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Ethiopia has experienced a historically unprecedented increase in inflation, mainly driven by cereal price inflation, which is among the highest in SubSaharan Africa. Using monthly data over the past decade, we estimate error correction models to identify the relative importance of several factors contributing to overall inflation and its three major components, cereal prices, food prices and nonfood prices. Our main finding is that, in a longer perspective, over three to four years, domestic food and nonfood prices are determined by the exchange rate and international food and goods prices. In the short run, agricultural supply shocks and inflation inertia strongly affect domestic inflation, causing large deviations from longrun price trends. Money supply growth does affect food price inflation in the short run, though the money stock itself does not seem to drive inflation. Our results suggest the need for a multipronged approach to fight inflation. Forecast scenarios suggest monetary and exchange rate policies need to take into account cereal production, which is among the key determinants of inflation, assuming a decline in global commodity prices. Implementation of successful policies will be contingent on the availability of foreign exchange and the performance of agriculture.
On loss functions and ranking forecasting performances of multivariate volatility models. Working paper
, 2009
"... A large number of parameterizations have been proposed to model conditional variance dynamics in a multivariate framework. However, little is known about the ranking of multivariate volatility models in terms of their forecasting ability. The ranking of multivariate volatility models is inherently ..."
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Cited by 10 (2 self)
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A large number of parameterizations have been proposed to model conditional variance dynamics in a multivariate framework. However, little is known about the ranking of multivariate volatility models in terms of their forecasting ability. The ranking of multivariate volatility models is inherently problematic because when the unobservable volatility is substituted by a proxy, the ordering implied by a loss function may result to be biased with respect to the intended one. We point out that the size of the distortion is strictly tied to the level of the accuracy of the volatility proxy. We propose a generalized necessary and sufficient functional form for a class of nonmetric distance measures of the Bregman type, suited to vector and matrix spaces, which ensure consistency of the ordering when the target is observed with noise. An application to three foreign exchange rates, where we compare the forecasting performance of 24 multivariate GARCH specifi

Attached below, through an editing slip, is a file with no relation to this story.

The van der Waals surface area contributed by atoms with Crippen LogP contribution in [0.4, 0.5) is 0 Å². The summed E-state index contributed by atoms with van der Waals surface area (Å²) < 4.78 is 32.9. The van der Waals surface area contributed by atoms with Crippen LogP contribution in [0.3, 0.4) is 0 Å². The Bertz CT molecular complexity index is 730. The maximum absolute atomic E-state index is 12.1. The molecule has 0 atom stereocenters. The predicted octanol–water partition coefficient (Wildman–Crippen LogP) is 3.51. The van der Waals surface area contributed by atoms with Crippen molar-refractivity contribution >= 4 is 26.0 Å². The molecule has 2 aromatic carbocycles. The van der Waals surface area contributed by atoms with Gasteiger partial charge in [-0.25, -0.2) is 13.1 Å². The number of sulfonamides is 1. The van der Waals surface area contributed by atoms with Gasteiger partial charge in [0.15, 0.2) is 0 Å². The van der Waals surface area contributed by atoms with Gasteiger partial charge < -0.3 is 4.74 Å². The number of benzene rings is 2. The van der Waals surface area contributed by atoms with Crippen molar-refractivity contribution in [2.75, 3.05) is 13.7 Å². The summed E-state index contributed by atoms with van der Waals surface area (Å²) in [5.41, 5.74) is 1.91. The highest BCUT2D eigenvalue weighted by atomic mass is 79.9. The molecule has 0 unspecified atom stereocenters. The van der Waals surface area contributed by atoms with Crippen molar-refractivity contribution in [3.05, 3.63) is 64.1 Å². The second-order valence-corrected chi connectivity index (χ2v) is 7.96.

2009, Multiperiod forecasts of volatility: Direct, iterated, and mixeddata approaches, Discussion Paper
"... Multiperiod forecasts of stock market return volatilities are often used in asset pricing, portfolio allocation, riskmanagement and most other areas of finance where longhorizon measures of risk are necessary. Yet, very little is known about how to forecast volatility several periods ahead, as mos ..."
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Cited by 8 (2 self)
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Multiperiod forecasts of stock market return volatilities are often used in asset pricing, portfolio allocation, riskmanagement and most other areas of finance where longhorizon measures of risk are necessary. Yet, very little is known about how to forecast volatility several periods ahead, as most of the focus has been on oneperiodahead forecasts. In this paper, we compare several approaches of producing multiperiod ahead forecasts of volatility – iterated, direct, and mixeddata sampling (MIDAS) – as alternatives to the oftenused “scaling ” method. The comparison is conducted (pseudo) outofsample using returns data of the US stock market portfolio and a cross section of size, booktomarket, and industry portfolios. The results are surprisingly sharp. For the market and all other portfolios, we obtain the same ordering of the volatility forecasting methods. The direct approach provides the worse (in MSFE sense) forecasts; it is dominated even by the naive scaling method. Iterated forecasts are suitable for shorter horizons (5 to 10 days ahead), but their MSFEs deteriorate rapidly as the horizon increases. The MIDAS forecasts perform well at long horizons: